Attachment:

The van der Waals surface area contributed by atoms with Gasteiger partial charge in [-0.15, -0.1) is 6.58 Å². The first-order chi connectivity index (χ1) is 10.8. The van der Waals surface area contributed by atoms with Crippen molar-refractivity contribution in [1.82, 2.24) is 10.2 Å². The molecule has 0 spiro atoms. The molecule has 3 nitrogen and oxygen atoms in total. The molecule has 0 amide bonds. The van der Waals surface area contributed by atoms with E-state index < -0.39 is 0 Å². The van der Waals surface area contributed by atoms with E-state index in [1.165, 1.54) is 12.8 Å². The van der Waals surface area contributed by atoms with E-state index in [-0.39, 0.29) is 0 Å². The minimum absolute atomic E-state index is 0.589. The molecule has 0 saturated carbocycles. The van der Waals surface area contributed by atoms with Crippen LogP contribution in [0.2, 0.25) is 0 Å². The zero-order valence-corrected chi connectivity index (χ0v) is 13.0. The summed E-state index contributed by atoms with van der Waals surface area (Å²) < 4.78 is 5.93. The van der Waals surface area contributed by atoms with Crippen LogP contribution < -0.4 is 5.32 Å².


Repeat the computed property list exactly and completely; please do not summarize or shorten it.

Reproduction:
The van der Waals surface area contributed by atoms with Gasteiger partial charge in [-0.15, -0.1) is 6.58 Å². The first-order chi connectivity index (χ1) is 10.8. The van der Waals surface area contributed by atoms with Crippen molar-refractivity contribution in [1.82, 2.24) is 10.2 Å². The molecule has 0 spiro atoms. The molecule has 3 nitrogen and oxygen atoms in total. The molecule has 0 amide bonds. The van der Waals surface area contributed by atoms with E-state index < -0.39 is 0 Å². The van der Waals surface area contributed by atoms with E-state index in [1.165, 1.54) is 12.8 Å². The van der Waals surface area contributed by atoms with E-state index in [-0.39, 0.29) is 0 Å². The minimum absolute atomic E-state index is 0.589. The molecule has 0 saturated carbocycles. The van der Waals surface area contributed by atoms with Crippen LogP contribution in [0.2, 0.25) is 0 Å². The zero-order valence-corrected chi connectivity index (χ0v) is 13.0. The summed E-state index contributed by atoms with van der Waals surface area (Å²) < 4.78 is 5.93. The van der Waals surface area contributed by atoms with Crippen LogP contribution < -0.4 is 5.32 Å².